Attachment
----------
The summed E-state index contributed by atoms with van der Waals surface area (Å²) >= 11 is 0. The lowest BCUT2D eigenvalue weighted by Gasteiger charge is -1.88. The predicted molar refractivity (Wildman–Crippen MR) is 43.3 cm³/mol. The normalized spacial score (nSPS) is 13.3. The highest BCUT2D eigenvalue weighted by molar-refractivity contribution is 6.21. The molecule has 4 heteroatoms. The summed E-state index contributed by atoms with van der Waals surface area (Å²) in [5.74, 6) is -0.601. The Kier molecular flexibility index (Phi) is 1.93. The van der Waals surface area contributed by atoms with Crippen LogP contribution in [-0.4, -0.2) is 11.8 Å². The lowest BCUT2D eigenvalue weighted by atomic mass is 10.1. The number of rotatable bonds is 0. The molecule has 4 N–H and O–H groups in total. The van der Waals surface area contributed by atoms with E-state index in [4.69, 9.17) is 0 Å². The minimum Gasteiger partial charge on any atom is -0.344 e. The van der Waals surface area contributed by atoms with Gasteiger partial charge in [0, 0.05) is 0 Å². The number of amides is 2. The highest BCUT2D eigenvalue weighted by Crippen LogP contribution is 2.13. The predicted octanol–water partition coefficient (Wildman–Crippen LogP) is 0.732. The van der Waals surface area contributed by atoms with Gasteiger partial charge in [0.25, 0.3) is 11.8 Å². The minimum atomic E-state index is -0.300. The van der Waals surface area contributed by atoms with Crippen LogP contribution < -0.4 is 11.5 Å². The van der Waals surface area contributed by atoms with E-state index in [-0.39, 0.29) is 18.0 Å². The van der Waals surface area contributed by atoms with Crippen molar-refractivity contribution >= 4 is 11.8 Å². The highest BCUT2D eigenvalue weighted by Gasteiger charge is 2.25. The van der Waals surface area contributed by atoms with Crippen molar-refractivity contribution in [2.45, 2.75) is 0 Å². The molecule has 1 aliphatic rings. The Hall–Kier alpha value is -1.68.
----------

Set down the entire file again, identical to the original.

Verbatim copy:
The summed E-state index contributed by atoms with van der Waals surface area (Å²) >= 11 is 0. The lowest BCUT2D eigenvalue weighted by Gasteiger charge is -1.88. The predicted molar refractivity (Wildman–Crippen MR) is 43.3 cm³/mol. The normalized spacial score (nSPS) is 13.3. The highest BCUT2D eigenvalue weighted by molar-refractivity contribution is 6.21. The molecule has 4 heteroatoms. The summed E-state index contributed by atoms with van der Waals surface area (Å²) in [5.74, 6) is -0.601. The Kier molecular flexibility index (Phi) is 1.93. The van der Waals surface area contributed by atoms with Crippen LogP contribution in [-0.4, -0.2) is 11.8 Å². The lowest BCUT2D eigenvalue weighted by atomic mass is 10.1. The number of rotatable bonds is 0. The molecule has 4 N–H and O–H groups in total. The van der Waals surface area contributed by atoms with E-state index in [4.69, 9.17) is 0 Å². The minimum Gasteiger partial charge on any atom is -0.344 e. The van der Waals surface area contributed by atoms with Gasteiger partial charge in [0, 0.05) is 0 Å². The number of amides is 2. The highest BCUT2D eigenvalue weighted by Crippen LogP contribution is 2.13. The predicted octanol–water partition coefficient (Wildman–Crippen LogP) is 0.732. The van der Waals surface area contributed by atoms with Gasteiger partial charge in [0.25, 0.3) is 11.8 Å². The minimum atomic E-state index is -0.300. The van der Waals surface area contributed by atoms with Crippen LogP contribution < -0.4 is 11.5 Å². The van der Waals surface area contributed by atoms with E-state index in [-0.39, 0.29) is 18.0 Å². The van der Waals surface area contributed by atoms with Crippen molar-refractivity contribution >= 4 is 11.8 Å². The highest BCUT2D eigenvalue weighted by Gasteiger charge is 2.25. The van der Waals surface area contributed by atoms with Crippen molar-refractivity contribution in [2.45, 2.75) is 0 Å². The molecule has 1 aliphatic rings. The Hall–Kier alpha value is -1.68.